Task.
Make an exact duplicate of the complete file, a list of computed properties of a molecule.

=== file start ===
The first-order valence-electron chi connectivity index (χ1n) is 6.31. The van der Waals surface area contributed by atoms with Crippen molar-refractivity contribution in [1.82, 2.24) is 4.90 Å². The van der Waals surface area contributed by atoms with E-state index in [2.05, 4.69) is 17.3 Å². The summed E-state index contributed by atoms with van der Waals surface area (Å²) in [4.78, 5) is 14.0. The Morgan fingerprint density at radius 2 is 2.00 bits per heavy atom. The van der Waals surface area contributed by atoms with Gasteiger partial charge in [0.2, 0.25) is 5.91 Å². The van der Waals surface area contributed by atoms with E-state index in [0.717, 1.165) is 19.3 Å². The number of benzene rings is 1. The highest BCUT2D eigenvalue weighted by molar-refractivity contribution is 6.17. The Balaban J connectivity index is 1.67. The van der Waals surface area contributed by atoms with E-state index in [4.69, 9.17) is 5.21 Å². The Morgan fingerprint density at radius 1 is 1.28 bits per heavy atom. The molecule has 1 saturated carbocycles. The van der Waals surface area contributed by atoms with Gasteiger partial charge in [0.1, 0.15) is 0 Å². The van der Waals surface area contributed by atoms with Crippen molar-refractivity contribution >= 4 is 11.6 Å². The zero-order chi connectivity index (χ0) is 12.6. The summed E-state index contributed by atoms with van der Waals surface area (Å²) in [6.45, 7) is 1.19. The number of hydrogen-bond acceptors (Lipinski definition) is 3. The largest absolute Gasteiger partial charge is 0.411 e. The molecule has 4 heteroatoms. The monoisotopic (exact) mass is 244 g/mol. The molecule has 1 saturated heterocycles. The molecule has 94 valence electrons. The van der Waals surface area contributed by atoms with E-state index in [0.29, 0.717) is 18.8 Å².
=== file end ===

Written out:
The first-order valence-electron chi connectivity index (χ1n) is 6.31. The van der Waals surface area contributed by atoms with Crippen molar-refractivity contribution in [1.82, 2.24) is 4.90 Å². The van der Waals surface area contributed by atoms with E-state index in [2.05, 4.69) is 17.3 Å². The summed E-state index contributed by atoms with van der Waals surface area (Å²) in [4.78, 5) is 14.0. The Morgan fingerprint density at radius 2 is 2.00 bits per heavy atom. The van der Waals surface area contributed by atoms with Gasteiger partial charge in [0.2, 0.25) is 5.91 Å². The van der Waals surface area contributed by atoms with E-state index in [0.717, 1.165) is 19.3 Å². The number of benzene rings is 1. The highest BCUT2D eigenvalue weighted by molar-refractivity contribution is 6.17. The Balaban J connectivity index is 1.67. The van der Waals surface area contributed by atoms with E-state index in [4.69, 9.17) is 5.21 Å². The Morgan fingerprint density at radius 1 is 1.28 bits per heavy atom. The molecule has 1 saturated carbocycles. The van der Waals surface area contributed by atoms with Gasteiger partial charge in [0.1, 0.15) is 0 Å². The van der Waals surface area contributed by atoms with Crippen molar-refractivity contribution >= 4 is 11.6 Å². The zero-order chi connectivity index (χ0) is 12.6. The summed E-state index contributed by atoms with van der Waals surface area (Å²) in [6.45, 7) is 1.19. The number of hydrogen-bond acceptors (Lipinski definition) is 3. The largest absolute Gasteiger partial charge is 0.411 e. The molecule has 4 heteroatoms. The monoisotopic (exact) mass is 244 g/mol. The molecule has 1 saturated heterocycles. The molecule has 94 valence electrons. The van der Waals surface area contributed by atoms with E-state index in [0.29, 0.717) is 18.8 Å².